‌A future voter — or even a candidate. Image via iStock. ‌

Democracy is the only system we have. Changing how it works in the future means being a part of it now.

Democracy only works when people show up. So yes, voting matters—sometimes a little, sometimes a whole lot. You can sit back and believe your vote doesn’t count (thus ensuring that it never will). Or you can get in the game and use the power you have now to make a better, more representative future. Which will you choose?

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Aspen Institute
Photo by Gregory Hayes on Unsplash

"Can I buy you a drink?" is a loaded question.

It could be an innocent request from someone who's interested in having a cordial conversation. Other time, saying "yes" means you may have to fend off someone who feels entitled to spend the rest of the night with you.

In the worst-case scenario, someone is trying to take advantage of you or has a roofie in their pocket.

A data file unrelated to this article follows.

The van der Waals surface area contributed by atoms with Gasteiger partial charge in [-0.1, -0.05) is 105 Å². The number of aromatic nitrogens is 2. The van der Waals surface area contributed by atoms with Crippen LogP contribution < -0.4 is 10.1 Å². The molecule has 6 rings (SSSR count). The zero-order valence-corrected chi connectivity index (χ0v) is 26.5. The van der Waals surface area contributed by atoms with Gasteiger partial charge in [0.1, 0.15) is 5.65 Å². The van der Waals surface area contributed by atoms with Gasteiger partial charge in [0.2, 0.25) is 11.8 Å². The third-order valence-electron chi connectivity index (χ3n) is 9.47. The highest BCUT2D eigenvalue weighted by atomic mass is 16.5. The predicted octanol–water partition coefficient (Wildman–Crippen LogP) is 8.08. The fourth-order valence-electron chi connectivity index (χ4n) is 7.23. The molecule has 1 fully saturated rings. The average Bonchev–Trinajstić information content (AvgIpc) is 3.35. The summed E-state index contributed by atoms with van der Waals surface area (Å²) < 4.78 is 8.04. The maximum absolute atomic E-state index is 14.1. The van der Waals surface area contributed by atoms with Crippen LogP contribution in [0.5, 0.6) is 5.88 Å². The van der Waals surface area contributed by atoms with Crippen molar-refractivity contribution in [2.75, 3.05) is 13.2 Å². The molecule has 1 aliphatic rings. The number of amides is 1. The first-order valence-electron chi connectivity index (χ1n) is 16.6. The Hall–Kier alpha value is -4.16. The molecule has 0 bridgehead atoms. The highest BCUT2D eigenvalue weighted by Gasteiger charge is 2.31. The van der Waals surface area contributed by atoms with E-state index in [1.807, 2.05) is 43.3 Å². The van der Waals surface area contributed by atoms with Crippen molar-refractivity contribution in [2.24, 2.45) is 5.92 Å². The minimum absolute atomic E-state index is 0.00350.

Feminist blogger Jennifer Dziura found a fool-proof way to stay safe while understanding someone's intentions: ask for a non-alcoholic beverage or food. If they're sincerely interested in spending some time getting to know you, they won't mind buying something booze-free.

RELATED: States are starting to require mental health classes for all students. It's about dang time.

But if it's their intention to lower your defenses, they'll throw a mild tantrum after you refuse the booze. Her thoughts on the "Can I buy you a drink?" conundrum made their way to Tumblr.

via AshleysCo / Tumblr


via AshleysCo / Tumblr

The posts caught the attention of a bartender who knows there are lot of men out there whose sole intention is to get somone drunk to take advantage.

"Most of the time, when someone you don't know is buying you a drink, they're NOT doing it out of a sense of cordiality," the bartender wrote. "They're buying you a drink for the sole purpose of making you let your guard down."

So they shared a few tips on how to be safe and social when someone asks to buy you a drink.